“The recent growth in the RPI was driven by the Expectations component, which rose above 100 in April for the first time in 18 months, a level which indicates expansion,” said Hudson Riehle, senior vice president of Research and Information Services for the Association. “Although the RPI’s Current Situation indicators are still in a period of contraction, the solid improvement in the forward-looking indicators suggests that the end of the industry’s downturn may be in sight.”
The RPI is based on the responses to the National Restaurant Association’s Restaurant Industry Tracking Survey, which is fielded monthly among restaurant operators nationwide on a variety of indicators including sales, traffic, labor and capital expenditures. The Index consists of two components – the Current Situation Index and the Expectations Index.
The RPI is constructed so that the health of the restaurant industry is measured in relation to a steady-state level of 100. Index values above 100 indicate that key industry indicators are in a period of expansion, while index values below 100 represent a period of contraction for key industry indicators.
The Current Situation Index, which measures current trends in four industry indicators (same-store sales, traffic, labor and capital expenditures), stood at 97.0 in April – up 0.9 percent from March and its highest level since August 2008. However, April represented the 20th consecutive month below 100, which continues to signify contraction in the current situation indicators.
Sales, Traffic Still Soft but Capital Spending Rises
Even though sales comparisons benefitted from Easter falling in April this year, restaurant operators reported negative same-store sales for the 11th consecutive month in April. Twenty-six percent of restaurant operators reported a same-store sales gain between April 2008 and April 2009, up slightly from 24 percent who reported a sales gain in March. Fifty-nine percent of operators reported a same-store sales decline in April, down from 63 percent who reported negative sales in March.
Restaurant operators reported negative customer traffic levels for the 20th consecutive month in April. Twenty-three percent of restaurant operators reported an increase in customer traffic between April 2008 and April 2009, up from 20 percent who reported similarly in March. Sixty percent of operators reported a traffic decline in April, down from 63 percent who reported similarly in March.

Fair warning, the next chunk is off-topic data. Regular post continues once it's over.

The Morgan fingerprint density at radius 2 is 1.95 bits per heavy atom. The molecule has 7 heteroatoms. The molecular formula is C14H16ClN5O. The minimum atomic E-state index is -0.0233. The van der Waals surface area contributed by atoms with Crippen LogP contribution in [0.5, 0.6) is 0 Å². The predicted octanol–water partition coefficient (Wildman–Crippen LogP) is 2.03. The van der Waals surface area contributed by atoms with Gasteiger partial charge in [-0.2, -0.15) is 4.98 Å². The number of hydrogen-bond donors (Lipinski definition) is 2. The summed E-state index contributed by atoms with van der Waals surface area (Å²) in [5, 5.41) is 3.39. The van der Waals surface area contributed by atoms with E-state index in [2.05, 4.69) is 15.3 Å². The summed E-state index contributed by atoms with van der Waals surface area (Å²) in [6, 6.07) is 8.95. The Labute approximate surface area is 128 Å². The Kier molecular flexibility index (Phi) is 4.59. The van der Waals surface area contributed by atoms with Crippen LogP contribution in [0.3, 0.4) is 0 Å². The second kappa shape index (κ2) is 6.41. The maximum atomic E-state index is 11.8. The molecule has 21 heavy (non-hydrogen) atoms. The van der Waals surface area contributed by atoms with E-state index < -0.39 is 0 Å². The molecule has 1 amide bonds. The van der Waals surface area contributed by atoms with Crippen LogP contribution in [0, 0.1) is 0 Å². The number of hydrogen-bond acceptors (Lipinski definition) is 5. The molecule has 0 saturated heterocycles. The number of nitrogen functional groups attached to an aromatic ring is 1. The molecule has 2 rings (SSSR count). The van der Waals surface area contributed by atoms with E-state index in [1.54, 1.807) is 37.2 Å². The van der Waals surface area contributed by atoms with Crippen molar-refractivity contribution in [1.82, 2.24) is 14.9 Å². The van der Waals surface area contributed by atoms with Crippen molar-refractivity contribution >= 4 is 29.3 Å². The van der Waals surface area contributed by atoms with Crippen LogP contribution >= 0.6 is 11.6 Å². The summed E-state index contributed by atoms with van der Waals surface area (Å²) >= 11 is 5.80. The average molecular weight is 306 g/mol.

Although sales and traffic levels remained soft, restaurant operators reported an uptick in capital spending activity. Forty-three percent of operators said they made a capital expenditure for equipment, expansion or remodeling during the last three months, the highest level in 10 months.
The Expectations Index, which measures restaurant operators’ six-month outlook for four industry indicators (same-store sales, employees, capital expenditures and business conditions), stood at 100.2 in April – up 0.8 percent from March and its fifth consecutive monthly increase. In addition, the Expectations Index crossed above the 100 level for the first time in 18 months, which signifies expansion in the forward-looking indicators.
Growth in the Expectations Index was driven by restaurant operators’ improving outlook for both sales and the economy. In fact, for the first time in 15 months, restaurant operators reported a positive six-month outlook for sales growth. Thirty-three percent of restaurant operators expect to have higher sales in six months (compared to the same period in the previous year), up from 30 percent last month and the highest level in 18 months. Meanwhile, just 30 percent of restaurant operators expect their sales volume in six months to be lower than it was during the same period in the previous year, down from 38 percent who reported similarly last month.
Restaurant operators also continue to grow more optimistic about the economy. Thirty-seven percent of restaurant operators said they expect economic conditions to improve in six months, up from 30 percent who reported similarly last month and the highest level in three years. In comparison, only 16 percent of operators expect economic conditions to worsen in six months, down from 21 percent last month.
Along with an improving outlook, restaurant operators are also ramping up plans for capital expenditures in the months ahead. Forty-six percent of restaurant operators plan to make a capital expenditure for equipment, expansion or remodeling in the next six months, up from 44 percent last month and just 37 percent four months ago.